It is a challenge for the sustainable aviation growth in Sri Lanka and reducing the carbon foot print in the aviation industry.
During a survey conducted by the air traffic controllers at the ACC Ratmalana on May 3, 2012, it was recorded that 3938 tons of carbon is emitted to the environment within the Colombo Flight Information Region by 225 aircraft movements (over flights, arrivals and departures).
The challenge for the ATCs will be to reduce the carbon emissions which are increasing everyday with the growth of the industry.
The above practices and their own initiatives as ATCs to minimize delays on aircraft, will certainly contribute to the cause and for the future of the country. We can celebrate the growth, only if the industry is sustainable in terms of safety and environmentally sustainable.
Safety is the primary challenge in this industry, as air transportation is still the safest mode of transport in the world and the rate of growth is very high.
Every ATC system is challenged on this matter. Sri Lanka has done well to satisfy the International Civil Aviation Organisation (ICAO) in the safety audit programme in the implementation of safety standards in aviation, in accordance with all the annexes to be ranked the 19th in the world and the fourth in the Asia and Pacific region.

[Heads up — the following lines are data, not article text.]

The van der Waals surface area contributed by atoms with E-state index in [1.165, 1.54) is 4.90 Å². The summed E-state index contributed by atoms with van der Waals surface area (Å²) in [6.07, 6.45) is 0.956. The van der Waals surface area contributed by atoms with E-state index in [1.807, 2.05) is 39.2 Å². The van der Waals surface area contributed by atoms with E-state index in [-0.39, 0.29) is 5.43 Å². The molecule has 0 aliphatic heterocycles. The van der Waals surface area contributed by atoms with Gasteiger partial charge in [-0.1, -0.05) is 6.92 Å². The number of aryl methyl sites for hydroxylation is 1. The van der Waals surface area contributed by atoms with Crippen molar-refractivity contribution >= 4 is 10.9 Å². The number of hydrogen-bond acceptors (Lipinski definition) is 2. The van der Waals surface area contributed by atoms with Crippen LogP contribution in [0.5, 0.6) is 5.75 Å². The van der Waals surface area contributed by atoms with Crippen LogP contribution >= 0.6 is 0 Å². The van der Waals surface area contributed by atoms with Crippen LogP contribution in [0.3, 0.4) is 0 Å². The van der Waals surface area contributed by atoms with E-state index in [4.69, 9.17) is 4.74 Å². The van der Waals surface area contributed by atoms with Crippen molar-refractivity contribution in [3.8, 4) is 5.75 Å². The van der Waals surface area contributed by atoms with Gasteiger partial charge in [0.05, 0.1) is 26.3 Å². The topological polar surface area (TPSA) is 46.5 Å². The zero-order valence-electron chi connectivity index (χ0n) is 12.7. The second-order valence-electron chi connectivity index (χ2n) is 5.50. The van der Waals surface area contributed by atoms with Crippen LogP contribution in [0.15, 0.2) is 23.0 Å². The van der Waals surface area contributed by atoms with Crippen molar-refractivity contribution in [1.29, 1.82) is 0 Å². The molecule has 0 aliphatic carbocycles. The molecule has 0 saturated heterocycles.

This is a huge plus point for aviation in Sri Lanka but a challenge too to maintain the level of safety. If we are unable to maintain the safety levels in our FIR in terms of infrastructure, professional service and quality and with the pace of the neighboring country’s development, Sri Lanka will lose the huge upper airspace.
The pressure will be enormous from the international aviation bodies such as IATA and ICAO, as the present trend in airspace management is the ‘Single Airspace Concept’ for seamless aircraft operations, which is already in practice in Europe but not very far, it may happen in this part of the world too.
As a country, if we are not proactive to meet the challenges, I doubt that our celebrations in the future will be faded.
As air traffic controllers, let’s face the challenges, leading from the front as a professional unit, in order to celebrate the ‘World ATC Day’ in many years to come.
I wish all the air traffic controllers all over the world a Happy ATC Day 2012!
(Sumith, an air traffic controller can be reached via firstname.lastname@example.org)